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Boston bombing site edges toward reopening and recovery

April 23, 2013|By Matt Pearce
  • Officials were slowly reopening Boylston Street in Boston to residents and business owners Tuesday after the April 15 Boston Marathon bombings.
Officials were slowly reopening Boylston Street in Boston to residents… (Justin Lane / EPA )

Business owners and residents began making their first return Tuesday to the site of the April 15 Boston Marathon blasts as the city continued its crawl back to normality.

Over the weekend, Boston Mayor Thomas M. Menino called Boylston Street “now the most famous street in the world” -- a distinction more grim than touristic, after back-to-back explosions turned several Back Bay-neighborhood city blocks into a crime scene.

On Monday evening, the FBI formally turned over control of Boylston Street to city officials, who were still making sure the area was safe for public return.

In a ceremony, FBI officials -- who had combed the area for evidence and clues for a week after the twin blasts killed three people and wounded more than 200 others -- presented the flag that had been flying over the marathon finish line to the city's mayor.

Officials have planned a block-by-block return for business owners Tuesday in preparation for a full public reopening.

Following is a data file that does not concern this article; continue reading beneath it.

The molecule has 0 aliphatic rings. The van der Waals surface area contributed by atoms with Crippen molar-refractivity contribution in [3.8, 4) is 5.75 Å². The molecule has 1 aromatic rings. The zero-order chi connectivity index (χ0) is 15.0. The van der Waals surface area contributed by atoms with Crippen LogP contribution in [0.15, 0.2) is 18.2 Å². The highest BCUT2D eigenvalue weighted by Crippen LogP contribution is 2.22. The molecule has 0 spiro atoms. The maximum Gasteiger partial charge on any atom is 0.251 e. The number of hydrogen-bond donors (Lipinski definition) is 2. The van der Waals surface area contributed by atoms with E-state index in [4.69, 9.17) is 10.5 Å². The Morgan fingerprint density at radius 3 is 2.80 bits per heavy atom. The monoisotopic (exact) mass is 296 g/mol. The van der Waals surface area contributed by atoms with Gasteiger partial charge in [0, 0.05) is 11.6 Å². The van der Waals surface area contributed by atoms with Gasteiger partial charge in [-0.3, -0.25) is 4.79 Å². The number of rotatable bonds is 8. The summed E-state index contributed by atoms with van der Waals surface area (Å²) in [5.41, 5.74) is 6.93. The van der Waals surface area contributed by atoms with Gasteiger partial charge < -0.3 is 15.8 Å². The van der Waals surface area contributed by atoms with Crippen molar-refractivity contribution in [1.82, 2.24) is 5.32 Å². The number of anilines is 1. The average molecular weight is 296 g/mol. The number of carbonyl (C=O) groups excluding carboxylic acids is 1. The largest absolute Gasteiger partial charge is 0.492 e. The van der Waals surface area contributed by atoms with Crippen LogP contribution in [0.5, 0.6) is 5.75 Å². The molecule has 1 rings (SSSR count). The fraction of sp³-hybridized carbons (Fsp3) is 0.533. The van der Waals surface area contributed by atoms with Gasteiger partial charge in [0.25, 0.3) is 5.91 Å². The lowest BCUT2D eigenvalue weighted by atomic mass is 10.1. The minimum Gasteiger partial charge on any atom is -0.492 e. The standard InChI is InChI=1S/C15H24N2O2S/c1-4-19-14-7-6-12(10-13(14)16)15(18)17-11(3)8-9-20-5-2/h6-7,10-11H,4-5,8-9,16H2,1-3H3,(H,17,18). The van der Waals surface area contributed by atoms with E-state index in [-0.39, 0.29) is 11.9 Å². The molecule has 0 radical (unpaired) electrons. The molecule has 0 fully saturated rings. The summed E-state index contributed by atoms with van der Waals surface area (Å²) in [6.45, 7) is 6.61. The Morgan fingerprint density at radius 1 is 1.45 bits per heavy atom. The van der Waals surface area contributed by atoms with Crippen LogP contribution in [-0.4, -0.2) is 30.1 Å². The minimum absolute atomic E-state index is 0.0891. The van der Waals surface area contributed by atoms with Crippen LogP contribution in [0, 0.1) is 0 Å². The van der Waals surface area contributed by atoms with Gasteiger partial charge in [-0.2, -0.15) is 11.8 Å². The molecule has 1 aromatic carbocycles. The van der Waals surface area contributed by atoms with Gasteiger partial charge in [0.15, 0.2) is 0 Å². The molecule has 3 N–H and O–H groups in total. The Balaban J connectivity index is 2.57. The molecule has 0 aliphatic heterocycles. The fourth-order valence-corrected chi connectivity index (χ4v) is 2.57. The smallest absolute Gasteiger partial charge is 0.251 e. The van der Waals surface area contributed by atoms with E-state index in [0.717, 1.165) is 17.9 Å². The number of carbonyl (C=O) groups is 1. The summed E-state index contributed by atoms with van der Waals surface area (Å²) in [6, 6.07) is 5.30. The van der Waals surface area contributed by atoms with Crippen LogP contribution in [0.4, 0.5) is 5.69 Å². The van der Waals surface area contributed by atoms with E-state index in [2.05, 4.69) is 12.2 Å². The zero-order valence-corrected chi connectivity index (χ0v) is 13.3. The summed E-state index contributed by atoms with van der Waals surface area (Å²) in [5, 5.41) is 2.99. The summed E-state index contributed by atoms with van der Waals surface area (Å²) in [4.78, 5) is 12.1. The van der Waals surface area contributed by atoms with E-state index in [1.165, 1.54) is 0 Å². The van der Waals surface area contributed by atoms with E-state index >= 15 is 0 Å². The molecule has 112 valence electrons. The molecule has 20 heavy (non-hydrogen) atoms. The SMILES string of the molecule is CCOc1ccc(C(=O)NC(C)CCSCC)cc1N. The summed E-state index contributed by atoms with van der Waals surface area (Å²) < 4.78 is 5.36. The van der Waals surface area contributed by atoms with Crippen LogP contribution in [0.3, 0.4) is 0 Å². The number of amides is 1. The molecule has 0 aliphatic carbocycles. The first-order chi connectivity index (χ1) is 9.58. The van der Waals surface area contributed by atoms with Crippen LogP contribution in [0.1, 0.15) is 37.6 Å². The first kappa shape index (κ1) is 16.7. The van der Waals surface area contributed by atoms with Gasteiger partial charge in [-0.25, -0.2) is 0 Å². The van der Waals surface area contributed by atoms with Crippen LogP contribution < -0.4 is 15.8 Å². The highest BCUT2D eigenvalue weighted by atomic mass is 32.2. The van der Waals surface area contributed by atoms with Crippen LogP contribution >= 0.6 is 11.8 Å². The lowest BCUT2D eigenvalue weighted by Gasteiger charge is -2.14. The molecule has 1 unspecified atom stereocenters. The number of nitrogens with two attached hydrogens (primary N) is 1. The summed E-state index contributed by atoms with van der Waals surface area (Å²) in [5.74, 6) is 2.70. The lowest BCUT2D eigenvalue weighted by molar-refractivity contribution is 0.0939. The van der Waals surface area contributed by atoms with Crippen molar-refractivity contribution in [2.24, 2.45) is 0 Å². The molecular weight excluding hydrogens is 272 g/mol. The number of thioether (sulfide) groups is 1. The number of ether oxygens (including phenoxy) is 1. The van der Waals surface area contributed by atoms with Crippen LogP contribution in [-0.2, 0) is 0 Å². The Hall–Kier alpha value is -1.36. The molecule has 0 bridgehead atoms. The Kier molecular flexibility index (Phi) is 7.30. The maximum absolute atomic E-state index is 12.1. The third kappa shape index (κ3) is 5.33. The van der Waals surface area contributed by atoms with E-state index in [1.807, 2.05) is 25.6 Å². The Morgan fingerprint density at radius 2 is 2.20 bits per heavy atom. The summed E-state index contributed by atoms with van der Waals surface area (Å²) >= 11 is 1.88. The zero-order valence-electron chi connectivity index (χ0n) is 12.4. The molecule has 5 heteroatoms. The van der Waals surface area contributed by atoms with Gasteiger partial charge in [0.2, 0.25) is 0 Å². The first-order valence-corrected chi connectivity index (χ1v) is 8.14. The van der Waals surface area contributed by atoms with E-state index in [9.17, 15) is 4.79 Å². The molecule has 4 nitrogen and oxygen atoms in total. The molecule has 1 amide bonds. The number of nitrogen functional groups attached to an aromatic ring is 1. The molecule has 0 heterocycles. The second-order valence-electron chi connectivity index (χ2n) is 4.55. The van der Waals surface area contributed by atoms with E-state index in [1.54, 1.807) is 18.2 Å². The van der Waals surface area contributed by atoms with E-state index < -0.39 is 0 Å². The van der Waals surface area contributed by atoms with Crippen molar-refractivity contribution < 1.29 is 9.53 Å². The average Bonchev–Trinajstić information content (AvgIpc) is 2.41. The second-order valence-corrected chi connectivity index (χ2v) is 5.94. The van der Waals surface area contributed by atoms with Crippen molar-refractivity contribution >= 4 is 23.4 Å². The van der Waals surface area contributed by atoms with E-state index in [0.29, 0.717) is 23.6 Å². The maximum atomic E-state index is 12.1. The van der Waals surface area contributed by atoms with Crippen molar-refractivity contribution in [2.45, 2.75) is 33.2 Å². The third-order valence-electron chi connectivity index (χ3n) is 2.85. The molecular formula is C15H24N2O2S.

It won't be a swift return to normality. Residents and business operators were told to head to the Hynes Convention Center to meet city staff for the phased reopenings between 10 a.m. and 3 p.m. Tuesday. Private vehicles were not yet allowed inside the blast zone.

Officials warned Bostonians that some repairs may be necessary to buildings after the blasts and the response that followed, and there was no date set yet for Boylston Street's full reopening.

Don Botts, who commutes from Cranston, R.I., to work in the building closest to where the first blast detonated, said he and his coworkers had been locked out of their office for a week and that their building manager had not been able to get into the area to repair windows and secure the building. He's been telecommuting since the explosions.

"After a week, it gets a little tough," he said.

Botts was home at the time of the explosion, but one of his coworkers had run the marathon and has been without his work laptop for the last week, which he'd left inside the now-closed office.

"You never really plan on being out of the office for that extended amount of time," Botts said.

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